Aug. 11, 2018
by William Goehler (author's profile)




In beginning this lesson let us review briefly what you have learned concerning the powers of subconsciousness.

1. Subconsciousness cures every disease. This curative power may be aroused by mental methods which often succeed when other means for stirring the subconscious healing potency into activity have failed.

2. Subconsciousness keeps a perfect record of all our experiences and contains also a summary of the essentials of the race experience. This racial record is a source of the greater part of our intuitions and many scientific "discoveries" and really "recoveries" from it.

3. Subconsciousness makes connections for us with whatever we need in order to be what we want to be, do what we want to do, and have what we want to have.

4. The operations of subconsciousness are controllable from the conscious level provided the right means to this end are used.

As you learned in Lesson 2, knowledge of the potencies of subconsciousness, and of the means whereby it may be controlled, is no new thing. Some of the methods are very ancient. Only the terms of modern applied psychology are new. In many respects the ancient technique for gaining command over subconscious forces is more certain, more efficacious, than methods developed recently.

For centuries the details of this ancient technique for reaching subconsciousness and releasing its forces were jealously guarded secrets of small groups of initiates. Generation after generation, carefully selected and tested persons were admitted to these exclusive circles of the wise. Methods for utilizing the powers of subconsciousness were communicated to these pupils under strict obligations to secrecy. They were also taught the spiritual significance of these powers.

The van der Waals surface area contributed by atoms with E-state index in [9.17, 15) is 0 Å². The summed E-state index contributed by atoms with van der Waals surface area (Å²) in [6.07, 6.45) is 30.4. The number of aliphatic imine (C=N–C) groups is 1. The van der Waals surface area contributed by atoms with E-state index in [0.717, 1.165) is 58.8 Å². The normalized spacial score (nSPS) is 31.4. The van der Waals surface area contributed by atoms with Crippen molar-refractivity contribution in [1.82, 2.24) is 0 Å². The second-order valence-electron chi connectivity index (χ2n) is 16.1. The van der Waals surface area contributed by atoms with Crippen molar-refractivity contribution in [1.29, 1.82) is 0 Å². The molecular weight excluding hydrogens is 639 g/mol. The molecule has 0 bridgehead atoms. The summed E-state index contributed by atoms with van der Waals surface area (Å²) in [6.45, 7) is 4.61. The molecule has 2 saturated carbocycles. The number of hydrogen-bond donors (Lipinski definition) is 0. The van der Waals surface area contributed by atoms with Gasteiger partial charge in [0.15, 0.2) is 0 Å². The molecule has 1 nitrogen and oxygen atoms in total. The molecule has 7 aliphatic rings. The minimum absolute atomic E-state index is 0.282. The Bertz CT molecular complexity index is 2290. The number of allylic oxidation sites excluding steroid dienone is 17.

The transmission of this ancient knowledge has continued to this day. Since the great awakening to the truth of occultism which began in the last quarter of the nineteenth century, much information formerly held in reserve has been given out. The custodians of the Inner Wisdom have permitted knowledge formerly taught in secret to be communicated to all who seek. This course, and those that follow it in the B. O. T. A. curriculum, constitute such a system of open instruction derived from the secret tradition.

The fundamental technique for control of the subconscious forces, as laid down here, was formulated about seven hundred years ago by members of a branch of the Inner School who met at stated intervals in what was then the intellectual center of the world--the city of Fez in Morocco. The technique they devised is based on the following law of subconscious mental activity:

Subconsciousness responds more readily to visual images than to any other form of suggestion.